An illustration of a downcast girl with her hands in her pockets as she looks down with a vegetable wallpaper in the background

What is the key to a healthy relationship? 

I’ve heard that it’s trust and respect. Balance is another fundamental tool. My mom always stood by communication being the key, and, as cliché as it is, that’s the answer I’m most drawn to because communication requires all of those things. 

It takes a great level of trust, respect and effort between two people to find their natural rhythm of open expression and intent listening, but the end result is often a balanced connection. I’ve found this to be true in any relationship, even one with food. 

I didn’t start viewing my body’s connection with food as a relationship until after I was diagnosed with irritable bowel syndrome with diarrhea. My condition was characterized by abdominal pains triggered by certain foods and irregular bowel movement patterns. Dietary changes, probiotics and medications can improve symptoms, but I learned the hard way that IBS-D can cause major disruption to your daily life if not managed properly. It took me running off of a football field mid-performance to finally understand that learning my body’s language was crucial to repairing my relationship with food.

Learning my body’s language was crucial to repairing my relationship with food.

My first step was to keep a log. My doctor suggested I jot down the food I ate, the beverages I drank and any brand names I consumed at every meal and then note any symptoms. It took me a while to understand its language. In time, I learned that my body struggled to digest dairy, and anxiety was the biggest trigger of my erratic diarrhea. 

My friend, Alexis Lawson, a health and wellness professional and nutrition specialist, shared a powerful quote with me while discussing the journey to a healthy food, mind and body relationship. She said, “Listen when your body whispers, before it starts screaming.” In our conversation, she stressed the importance of knowing that no two nutrition journeys will be the same because everyone’s body is different, and we are each marked by varying sensitivities and insensitivities.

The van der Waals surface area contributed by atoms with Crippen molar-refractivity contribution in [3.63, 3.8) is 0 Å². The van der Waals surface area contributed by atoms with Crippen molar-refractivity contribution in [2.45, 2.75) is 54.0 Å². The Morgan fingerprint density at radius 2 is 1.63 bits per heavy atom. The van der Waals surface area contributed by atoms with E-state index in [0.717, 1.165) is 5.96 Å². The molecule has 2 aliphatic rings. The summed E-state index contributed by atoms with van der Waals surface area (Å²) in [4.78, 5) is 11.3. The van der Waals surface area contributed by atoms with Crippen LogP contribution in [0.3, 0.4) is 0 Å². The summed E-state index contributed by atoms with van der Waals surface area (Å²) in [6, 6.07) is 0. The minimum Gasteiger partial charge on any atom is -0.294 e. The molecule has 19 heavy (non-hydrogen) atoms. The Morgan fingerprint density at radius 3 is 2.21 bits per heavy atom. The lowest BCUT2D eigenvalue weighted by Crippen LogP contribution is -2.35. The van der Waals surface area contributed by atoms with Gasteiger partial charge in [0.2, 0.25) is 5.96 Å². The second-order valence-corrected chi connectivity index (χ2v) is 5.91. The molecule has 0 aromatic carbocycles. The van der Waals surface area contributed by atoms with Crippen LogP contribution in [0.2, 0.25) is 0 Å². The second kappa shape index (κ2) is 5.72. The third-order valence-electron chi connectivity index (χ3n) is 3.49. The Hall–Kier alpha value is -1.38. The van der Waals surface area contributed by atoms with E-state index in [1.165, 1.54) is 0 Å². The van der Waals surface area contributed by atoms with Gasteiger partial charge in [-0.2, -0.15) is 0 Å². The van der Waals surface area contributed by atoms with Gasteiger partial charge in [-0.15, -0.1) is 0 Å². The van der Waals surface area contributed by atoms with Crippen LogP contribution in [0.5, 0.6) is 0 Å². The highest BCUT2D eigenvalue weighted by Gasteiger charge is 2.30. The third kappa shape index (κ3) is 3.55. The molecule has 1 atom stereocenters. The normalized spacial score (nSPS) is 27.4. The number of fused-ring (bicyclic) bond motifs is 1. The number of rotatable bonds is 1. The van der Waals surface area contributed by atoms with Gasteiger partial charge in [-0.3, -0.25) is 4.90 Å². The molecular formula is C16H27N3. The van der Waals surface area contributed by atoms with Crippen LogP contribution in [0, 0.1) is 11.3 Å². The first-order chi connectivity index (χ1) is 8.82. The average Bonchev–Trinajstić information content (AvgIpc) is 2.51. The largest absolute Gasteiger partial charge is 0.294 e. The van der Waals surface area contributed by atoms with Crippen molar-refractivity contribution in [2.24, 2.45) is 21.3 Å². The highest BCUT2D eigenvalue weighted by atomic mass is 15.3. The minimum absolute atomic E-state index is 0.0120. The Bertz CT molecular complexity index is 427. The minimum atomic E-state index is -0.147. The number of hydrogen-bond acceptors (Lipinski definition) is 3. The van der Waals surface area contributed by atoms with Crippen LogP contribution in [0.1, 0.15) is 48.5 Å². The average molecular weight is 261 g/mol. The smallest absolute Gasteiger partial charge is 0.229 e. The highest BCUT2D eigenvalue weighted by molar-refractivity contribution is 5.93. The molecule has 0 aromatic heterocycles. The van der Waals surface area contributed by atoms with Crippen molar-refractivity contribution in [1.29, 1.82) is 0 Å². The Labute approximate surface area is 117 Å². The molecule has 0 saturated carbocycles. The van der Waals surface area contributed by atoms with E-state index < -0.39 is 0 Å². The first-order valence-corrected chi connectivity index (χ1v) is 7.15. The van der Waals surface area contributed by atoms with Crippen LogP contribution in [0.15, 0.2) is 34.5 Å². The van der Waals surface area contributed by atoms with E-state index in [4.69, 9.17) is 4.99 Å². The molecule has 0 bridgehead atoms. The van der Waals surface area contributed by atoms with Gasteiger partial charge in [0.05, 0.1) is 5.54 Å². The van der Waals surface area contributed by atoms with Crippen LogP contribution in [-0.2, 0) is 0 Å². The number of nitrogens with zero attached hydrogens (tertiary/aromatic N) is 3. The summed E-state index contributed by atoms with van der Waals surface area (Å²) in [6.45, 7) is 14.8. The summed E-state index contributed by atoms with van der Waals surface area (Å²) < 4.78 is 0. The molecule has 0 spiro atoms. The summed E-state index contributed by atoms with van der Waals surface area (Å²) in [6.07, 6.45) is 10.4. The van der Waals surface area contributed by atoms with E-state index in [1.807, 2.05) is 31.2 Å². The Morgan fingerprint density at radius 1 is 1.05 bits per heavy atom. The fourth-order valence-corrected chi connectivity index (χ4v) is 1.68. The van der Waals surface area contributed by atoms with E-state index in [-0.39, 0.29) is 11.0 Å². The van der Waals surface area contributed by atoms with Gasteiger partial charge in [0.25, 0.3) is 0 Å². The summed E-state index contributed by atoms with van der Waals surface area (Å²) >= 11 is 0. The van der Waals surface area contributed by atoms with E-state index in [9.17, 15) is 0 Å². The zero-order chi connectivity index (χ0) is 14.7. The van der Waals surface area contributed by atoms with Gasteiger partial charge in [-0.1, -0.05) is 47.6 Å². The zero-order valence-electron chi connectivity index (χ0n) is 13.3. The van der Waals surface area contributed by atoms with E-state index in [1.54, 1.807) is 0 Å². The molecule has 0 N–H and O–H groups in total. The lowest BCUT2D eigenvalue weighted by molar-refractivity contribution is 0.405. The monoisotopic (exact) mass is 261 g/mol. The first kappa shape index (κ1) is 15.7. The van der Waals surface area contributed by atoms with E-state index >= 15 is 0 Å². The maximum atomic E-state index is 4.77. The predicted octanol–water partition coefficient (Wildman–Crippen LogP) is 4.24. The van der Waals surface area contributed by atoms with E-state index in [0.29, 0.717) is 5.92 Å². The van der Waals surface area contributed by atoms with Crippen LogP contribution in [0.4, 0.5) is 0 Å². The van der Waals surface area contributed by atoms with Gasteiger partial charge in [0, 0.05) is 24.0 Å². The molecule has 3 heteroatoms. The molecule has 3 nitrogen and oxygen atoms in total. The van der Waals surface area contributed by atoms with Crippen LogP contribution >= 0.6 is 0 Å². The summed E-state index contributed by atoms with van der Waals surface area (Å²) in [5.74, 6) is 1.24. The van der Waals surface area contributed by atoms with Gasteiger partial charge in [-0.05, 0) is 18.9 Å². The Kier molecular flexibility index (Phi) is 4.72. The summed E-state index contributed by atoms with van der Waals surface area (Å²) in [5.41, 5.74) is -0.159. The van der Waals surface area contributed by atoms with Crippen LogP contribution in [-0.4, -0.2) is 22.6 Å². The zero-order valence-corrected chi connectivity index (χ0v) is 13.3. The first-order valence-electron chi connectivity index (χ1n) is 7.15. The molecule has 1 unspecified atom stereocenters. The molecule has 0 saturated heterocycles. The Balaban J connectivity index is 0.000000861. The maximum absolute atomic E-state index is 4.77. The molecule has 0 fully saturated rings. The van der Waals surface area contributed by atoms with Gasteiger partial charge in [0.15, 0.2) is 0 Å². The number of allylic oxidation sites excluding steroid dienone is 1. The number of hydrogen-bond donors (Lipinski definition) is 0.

Listen when your body whispers, before it starts screaming.

Here are a few more tips she shared with me about the relationship between our bodies and food:

Try food testing.

Your body communicates what it likes and what it doesn’t through gas, heartburn and indigestion, among other things. It’s important that you listen. Start by eliminating some foods—dairy or gluten, for example—for a week and note how your body reacts.

If nothing changes or your symptoms are mild, then you know that you don’t have to completely eliminate it from your diet. If you do note changes or symptoms, then you’re one step closer to improving your diet. It’s truly a matter of trial and error. 

Before you eat, ask yourself whether the food or drink benefits your body and mental health.

It is important to always know what you’re putting in your body. For example, if your body has told you that dairy is a problem, then be sure to note whether or not the entrée you’re planning to dive into at a new restaurant is dairy-based.

It is important to always know what you’re putting in your body.

Is it processed? Is it an anti-inflammatory food? Build that trust with your body and develop a better understanding of how it will react to various foods.

Remember, no one knows your body better than you. Just like in any relationship, remain fluid in your journey and keep communication key. This approach will help in sustainability and longevity.

What is your relationship with food like? Have you developed a meal plan for yourself that is both tasty and wholesome for your body?

Image via Rebecka Skog, Darling Issue No. 15

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